Tom1960's picture
Tom1960 from Athens, Georgia is reading Blindness by Jose Saramago February 27, 2014 - 2:39pm

You give some very good advice. too often we try to reduce things down to simple rules. Most things, writing included, are way too complicated for terse maxims. Writing with interest and passion backed up by research will lead to a better outcome.

Thanks for the article.

Robert Anascavage's picture
Robert Anascavage March 1, 2014 - 4:16pm

Perhaps incorporate what you know into your writing would be better?

Asimov, Tolkien, Crichton all had professional careers that fed directly into their novels.

Clancy was a military enthusiast who learned everything he could before it made it into his novels.

Steinbeck and Hemmingway in many cases wrote their actual experiences.

Write with interest, passion, and knowledge. It helps create a much more believeable and enjoyable atmosphere.

John Smith_2's picture
John Smith_2 March 2, 2014 - 5:25am

Here's a good way to establish the true essence of the advice: subject matter can be divided into two overarching categories. You have the story's psychological subject matter (underlying), and its conceptual subject matter. When "writing what you know," you want to write about the psychological subject matter you're familiar with. If you've never dealt with the pain of losing a child, it will be hard to write a story that's true to the human psychological reaction of losing a child. So, if you've had a child that died in real life (from an illness, for example), and you decide that in the story, the contextual subject matter will be that the narrator's child dies at war, you can do all sorts of research about the war aspect of the story, but if you're able to reflect on what it's like to lose a child from experience, the psychological aspect will be much richer and truer to human experience. You want to try and recreate an emotional experience you've been through and know about/are familiar with, but everything else can be developed and researched.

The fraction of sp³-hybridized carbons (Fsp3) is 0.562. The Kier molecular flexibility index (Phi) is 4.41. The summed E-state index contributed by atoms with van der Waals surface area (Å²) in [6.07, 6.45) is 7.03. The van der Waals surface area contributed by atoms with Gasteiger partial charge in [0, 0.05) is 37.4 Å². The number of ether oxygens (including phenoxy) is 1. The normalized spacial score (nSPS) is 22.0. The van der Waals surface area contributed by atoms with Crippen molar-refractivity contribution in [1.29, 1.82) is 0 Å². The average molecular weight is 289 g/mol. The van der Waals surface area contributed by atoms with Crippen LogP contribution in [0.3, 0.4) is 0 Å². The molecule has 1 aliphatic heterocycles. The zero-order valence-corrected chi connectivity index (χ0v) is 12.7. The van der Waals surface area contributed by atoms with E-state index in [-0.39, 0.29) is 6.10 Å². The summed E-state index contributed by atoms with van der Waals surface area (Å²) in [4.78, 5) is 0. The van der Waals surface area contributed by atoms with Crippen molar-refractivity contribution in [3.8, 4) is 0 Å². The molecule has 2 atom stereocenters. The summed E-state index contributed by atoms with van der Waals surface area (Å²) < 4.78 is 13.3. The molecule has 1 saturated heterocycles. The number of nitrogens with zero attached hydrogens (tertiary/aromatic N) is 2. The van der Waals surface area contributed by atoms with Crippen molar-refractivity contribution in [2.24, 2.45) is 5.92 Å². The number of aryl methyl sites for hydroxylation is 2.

L.W. Flouisa's picture
L.W. Flouisa from Tennessee is reading More Murakami March 20, 2014 - 5:26am

Get it right, but don't be a walking dictionary or physics textbook. Seriously, I don't care about what orbit the sun is in if its not a space epic.

Thats why I have a problem with write what you know.

Research the relevant information.